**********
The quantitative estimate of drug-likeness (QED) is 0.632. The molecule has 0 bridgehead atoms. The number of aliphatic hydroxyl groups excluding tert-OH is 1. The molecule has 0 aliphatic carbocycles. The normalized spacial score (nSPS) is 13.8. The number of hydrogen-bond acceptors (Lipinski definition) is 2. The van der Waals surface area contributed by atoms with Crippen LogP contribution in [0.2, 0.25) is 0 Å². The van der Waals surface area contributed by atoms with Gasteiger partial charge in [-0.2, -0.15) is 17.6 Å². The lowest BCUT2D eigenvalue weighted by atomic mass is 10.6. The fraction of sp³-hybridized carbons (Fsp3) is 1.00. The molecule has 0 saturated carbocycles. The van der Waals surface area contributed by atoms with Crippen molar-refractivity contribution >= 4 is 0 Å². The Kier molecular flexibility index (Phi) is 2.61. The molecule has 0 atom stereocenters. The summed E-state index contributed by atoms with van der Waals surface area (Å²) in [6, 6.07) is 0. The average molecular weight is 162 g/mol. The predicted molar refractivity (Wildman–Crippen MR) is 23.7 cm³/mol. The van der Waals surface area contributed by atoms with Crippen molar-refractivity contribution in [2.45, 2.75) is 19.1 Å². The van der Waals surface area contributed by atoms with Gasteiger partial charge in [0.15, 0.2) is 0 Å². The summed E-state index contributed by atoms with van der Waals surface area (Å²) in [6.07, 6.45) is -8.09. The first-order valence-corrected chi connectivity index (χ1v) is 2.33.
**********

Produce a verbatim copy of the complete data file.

The quantitative estimate of drug-likeness (QED) is 0.632. The molecule has 0 bridgehead atoms. The number of aliphatic hydroxyl groups excluding tert-OH is 1. The molecule has 0 aliphatic carbocycles. The normalized spacial score (nSPS) is 13.8. The number of hydrogen-bond acceptors (Lipinski definition) is 2. The van der Waals surface area contributed by atoms with Crippen LogP contribution in [0.2, 0.25) is 0 Å². The van der Waals surface area contributed by atoms with Gasteiger partial charge in [-0.2, -0.15) is 17.6 Å². The lowest BCUT2D eigenvalue weighted by atomic mass is 10.6. The fraction of sp³-hybridized carbons (Fsp3) is 1.00. The molecule has 0 saturated carbocycles. The van der Waals surface area contributed by atoms with Crippen molar-refractivity contribution >= 4 is 0 Å². The Kier molecular flexibility index (Phi) is 2.61. The molecule has 0 atom stereocenters. The summed E-state index contributed by atoms with van der Waals surface area (Å²) in [6, 6.07) is 0. The average molecular weight is 162 g/mol. The predicted molar refractivity (Wildman–Crippen MR) is 23.7 cm³/mol. The van der Waals surface area contributed by atoms with Crippen molar-refractivity contribution in [2.45, 2.75) is 19.1 Å². The van der Waals surface area contributed by atoms with Gasteiger partial charge in [0.15, 0.2) is 0 Å². The summed E-state index contributed by atoms with van der Waals surface area (Å²) in [6.07, 6.45) is -8.09. The first-order valence-corrected chi connectivity index (χ1v) is 2.33.